Posted by Mitchell on March 01, 2002 at 11:36:47:
This is a good question. I think that the number of motivated sellers changes dramatically based on an areas circmstances, for a selected period of time. If an area is in recession, the percentage of motivated sellers will be higher. If the area is in good economic order but a large factory closes, only those laid off workers are motivated. It is not wise to just ask a generalized number of motivated sellers for the US because you are probably not buying all over the US. You should only be concerned with your marketing area.
The Chamber will be able to help with growth projections for the next 5 years to fill out your pro forma.
I would look at FHA forclosure statistics for your marketing area. Typically, about 4% nationally. The banks publish statistics showing numbers of people who are 30, 60 and 90 days behind in mortgage payments. The credit card banks have similar statistics. Look at the number and percentage of bankruptcies in your marketing area and compare it to other areas. I think that you will find that, nationally, 20% of the population is in pretty significant financial trouble at any given time. If 60% of an area are homeowners, then that may be the approximate number of potential motivated sellers.
This MUST be highly targeted. My greater metro area is pretty insolated to recession as we have a very high percentage of jobs in government, colleges and other institutions and services, with just a small percentage in manufacturing.
Yet, certain towns within my greater metro area present profit potentials because of poorer management. The better the area, the more difficult it will be to find a motivated seller, but they make for very easily sold deals because everyone wants to live there.
When searching for a stepup home for myself, I looked for a year for a don’t wanter in a small, good area. I did not find one even though I employed the “tricks of the trade”. Bank REO officers stuck to their high numbers in this desireable area, there were no fixers, etc. In my development of 82 homes, there has been only one foreclosure in 14 years. I had to pay 90% of full retail.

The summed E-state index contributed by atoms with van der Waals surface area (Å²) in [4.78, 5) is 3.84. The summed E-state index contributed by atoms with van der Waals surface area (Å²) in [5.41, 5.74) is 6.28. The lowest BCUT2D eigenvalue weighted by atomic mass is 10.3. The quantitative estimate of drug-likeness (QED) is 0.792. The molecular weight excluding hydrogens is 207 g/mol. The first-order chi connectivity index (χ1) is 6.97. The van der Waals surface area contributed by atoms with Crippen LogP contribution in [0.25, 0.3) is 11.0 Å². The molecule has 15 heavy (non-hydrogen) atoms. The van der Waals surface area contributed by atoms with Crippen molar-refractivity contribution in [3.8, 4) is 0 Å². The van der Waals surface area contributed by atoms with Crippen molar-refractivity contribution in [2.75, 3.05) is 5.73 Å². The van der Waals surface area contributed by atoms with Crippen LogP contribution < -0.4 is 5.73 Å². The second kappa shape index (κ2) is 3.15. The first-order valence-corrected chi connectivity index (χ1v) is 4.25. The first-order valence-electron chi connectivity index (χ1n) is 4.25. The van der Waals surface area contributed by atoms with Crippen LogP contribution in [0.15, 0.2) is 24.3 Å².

I came to realize that, in good areas, people who live there usually have good family incomes. If they get into trouble, as we all do, they have resources to tap. If they make a good living then probably their parents do well, and probably their siblings do well also. Therefore, family has the resources to help if a member gets into trouble.
In the poorer areas, parents and siblings are as poor and ill managed as the motivated seller. They did not manage their affairs well because there is no family history of good financial management.
The oppurtunities in good areas will be found in divorces, and in chapter 11, business bankruptcies. Even REOs in good areas do not present a good model because of the highly desireable area, UNLESS a factory closed down and all the executives were fired.
In a divorce with a well off couple, one person sometimes will want to hurt the other and will give the house away. In chapter 11 bankruptcies, a business reorganization, the usual minimum bankruptcy is over $200,000. This is where you will find a well heeled individual in financial need and open to a creative offer. The best of course, is where the businessman is in financial trouble, but is determined to hurt his wife who is divorceing him because he is in financial trouble.
Other motivated seller oppurtunities occur when a set of beneficiaries want to sell quickly and if someone has to move and a dealine approaches. Ask successful realtors what percentages would apply to these catagories.